Greatness is not awarded, it is earned. And NASCAR fans are too smart to buy into a group of drivers who are not yet running at the front of the pack, much less contending for titles. NASCAR needs to refocus its marketing and promotional effort on winners, not up-and-comers, allowing its next generation of stars to mature organically, without being burdened with unrealistic expectations.
There is also too much emphasis on parts and pieces these days, rather than on people. NASCAR becomes more techno-centric with every passing day, seemingly oblivious to the fact that its fanbase couldn’t care less about self-adjusting panhard bars, computer-based inspection processes and the latest, high-dollar carbon fiber doohicky.
Far too often in recent seasons, Monday morning water cooler talk has centered on pre-race inspection failures and post-race penalties, rather than on racing. Wednesday has supplanted Sunday as the most important day of the NASCAR week, and our sport is worse for it.
Nobody tunes-in to watch technical inspections, and nobody buys a ticket to watch the umpire. It’s high time for NASCAR to take the focus off the parts and pieces, and put it back on people. There are some amazingly talented athletes playing the game these days, and some captivating personalities, as well.
They deserve our attention.
While we’re at it, let’s stop talking about how safe stock car racing has become. Nobody wants to see the Flying Wallendas fall to their deaths from the high wire, but the knowledge that it could happen is what draws crowds and sells tickets. The Daring Young Man on the Flying Trapeze isn’t so daring when he works with a net, and right now, NASCAR spends entirely too much time talking about the net.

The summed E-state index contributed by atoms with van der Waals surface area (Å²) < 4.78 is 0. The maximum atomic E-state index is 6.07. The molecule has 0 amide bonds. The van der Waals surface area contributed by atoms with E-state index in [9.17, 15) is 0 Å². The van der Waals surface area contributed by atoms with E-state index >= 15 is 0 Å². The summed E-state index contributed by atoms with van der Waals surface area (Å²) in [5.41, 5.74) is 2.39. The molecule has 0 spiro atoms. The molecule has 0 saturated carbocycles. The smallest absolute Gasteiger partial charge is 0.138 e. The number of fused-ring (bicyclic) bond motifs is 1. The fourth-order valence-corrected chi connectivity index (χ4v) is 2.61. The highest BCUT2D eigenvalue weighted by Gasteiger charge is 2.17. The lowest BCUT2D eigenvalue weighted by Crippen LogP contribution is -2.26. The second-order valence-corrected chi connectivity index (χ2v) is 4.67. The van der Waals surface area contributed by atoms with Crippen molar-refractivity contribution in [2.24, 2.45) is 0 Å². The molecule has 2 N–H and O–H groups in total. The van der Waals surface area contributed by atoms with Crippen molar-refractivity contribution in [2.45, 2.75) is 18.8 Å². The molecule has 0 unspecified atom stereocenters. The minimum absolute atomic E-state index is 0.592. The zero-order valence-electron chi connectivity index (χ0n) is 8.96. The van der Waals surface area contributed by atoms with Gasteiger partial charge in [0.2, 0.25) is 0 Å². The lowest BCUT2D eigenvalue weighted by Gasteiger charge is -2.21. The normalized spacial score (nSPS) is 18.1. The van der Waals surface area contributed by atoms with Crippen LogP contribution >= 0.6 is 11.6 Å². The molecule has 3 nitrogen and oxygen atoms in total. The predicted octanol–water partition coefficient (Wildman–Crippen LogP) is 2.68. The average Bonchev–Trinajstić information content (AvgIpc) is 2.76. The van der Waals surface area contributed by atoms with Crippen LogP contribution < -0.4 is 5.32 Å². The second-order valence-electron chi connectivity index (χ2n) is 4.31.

And finally, it’s time for NASCAR to dramatically re-shuffle the cards and revamp its Monster Energy, Xfinity and Camping World Truck Series schedules. With the exception of the Eldora Truck race, most fans cannot remember the last time a new track was added to the agenda. And after a decade or more spent circulating through the same venues – year after year after year – stagnation has begun to set in.
The fans have spoken. They want fewer “rubber stamp” 1.5-mile ovals, and more short tracks. More road courses. More new, more exciting. Moving old races to new dates is not nearly enough to create a much-needed dose of excitement.
In order to give the paying customers what they want, it’s time for NASCAR to interject a three or four-race series of short track events into its MENCS schedule, returning legendary venues like Hickory, Nashville or Oxford Plains to the competitive calendar for the first time in decades. First-time venues like Myrtle Beach or Berlin would further sweeten the competitive pot.
Imagine the fun of watching Kevin Harvick, Kyle Busch, Jimmie Johnson and company slug it out on a third-mile short track. Then imagine how just a handful of races like that could re-energize our sport.
Those races cannot happen without some major concessions by both NASCAR and its teams. In order to make Cup Series racing a reality at short tracks with limited seating, NASCAR must dramatically cut its sanction fee, eschewing profit – just a few times per season – in favor of excitement, drama and a dose of something new. Race teams must agree to race for a downsized purse – again, just a few times per season – choosing to do what’s best for the sport, instead of what’s best for their own bottom line.
All of these changes are needed, and all of them are doable, if the will to change is there. We have arguably already waited too long.